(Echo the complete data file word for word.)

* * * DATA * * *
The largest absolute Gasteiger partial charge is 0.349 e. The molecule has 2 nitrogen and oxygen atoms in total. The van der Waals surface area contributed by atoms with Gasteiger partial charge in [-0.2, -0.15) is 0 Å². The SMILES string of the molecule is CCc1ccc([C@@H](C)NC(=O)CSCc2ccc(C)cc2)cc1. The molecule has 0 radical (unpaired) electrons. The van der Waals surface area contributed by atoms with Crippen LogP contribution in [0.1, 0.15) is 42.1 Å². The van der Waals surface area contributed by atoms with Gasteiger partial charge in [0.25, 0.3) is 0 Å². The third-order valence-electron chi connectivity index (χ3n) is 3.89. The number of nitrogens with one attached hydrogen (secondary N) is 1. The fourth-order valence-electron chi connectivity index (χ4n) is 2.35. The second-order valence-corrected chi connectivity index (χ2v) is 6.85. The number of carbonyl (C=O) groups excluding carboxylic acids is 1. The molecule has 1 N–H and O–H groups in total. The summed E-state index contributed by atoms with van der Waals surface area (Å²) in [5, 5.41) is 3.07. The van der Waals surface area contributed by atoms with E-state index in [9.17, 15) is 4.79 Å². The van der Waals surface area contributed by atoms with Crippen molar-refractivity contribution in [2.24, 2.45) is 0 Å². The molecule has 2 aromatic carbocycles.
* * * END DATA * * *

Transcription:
The largest absolute Gasteiger partial charge is 0.349 e. The molecule has 2 nitrogen and oxygen atoms in total. The van der Waals surface area contributed by atoms with Gasteiger partial charge in [-0.2, -0.15) is 0 Å². The SMILES string of the molecule is CCc1ccc([C@@H](C)NC(=O)CSCc2ccc(C)cc2)cc1. The molecule has 0 radical (unpaired) electrons. The van der Waals surface area contributed by atoms with Crippen LogP contribution in [0.1, 0.15) is 42.1 Å². The van der Waals surface area contributed by atoms with Gasteiger partial charge in [0.25, 0.3) is 0 Å². The third-order valence-electron chi connectivity index (χ3n) is 3.89. The number of nitrogens with one attached hydrogen (secondary N) is 1. The fourth-order valence-electron chi connectivity index (χ4n) is 2.35. The second-order valence-corrected chi connectivity index (χ2v) is 6.85. The number of carbonyl (C=O) groups excluding carboxylic acids is 1. The molecule has 1 N–H and O–H groups in total. The summed E-state index contributed by atoms with van der Waals surface area (Å²) in [5, 5.41) is 3.07. The van der Waals surface area contributed by atoms with E-state index in [9.17, 15) is 4.79 Å². The van der Waals surface area contributed by atoms with Crippen molar-refractivity contribution in [2.24, 2.45) is 0 Å². The molecule has 2 aromatic carbocycles.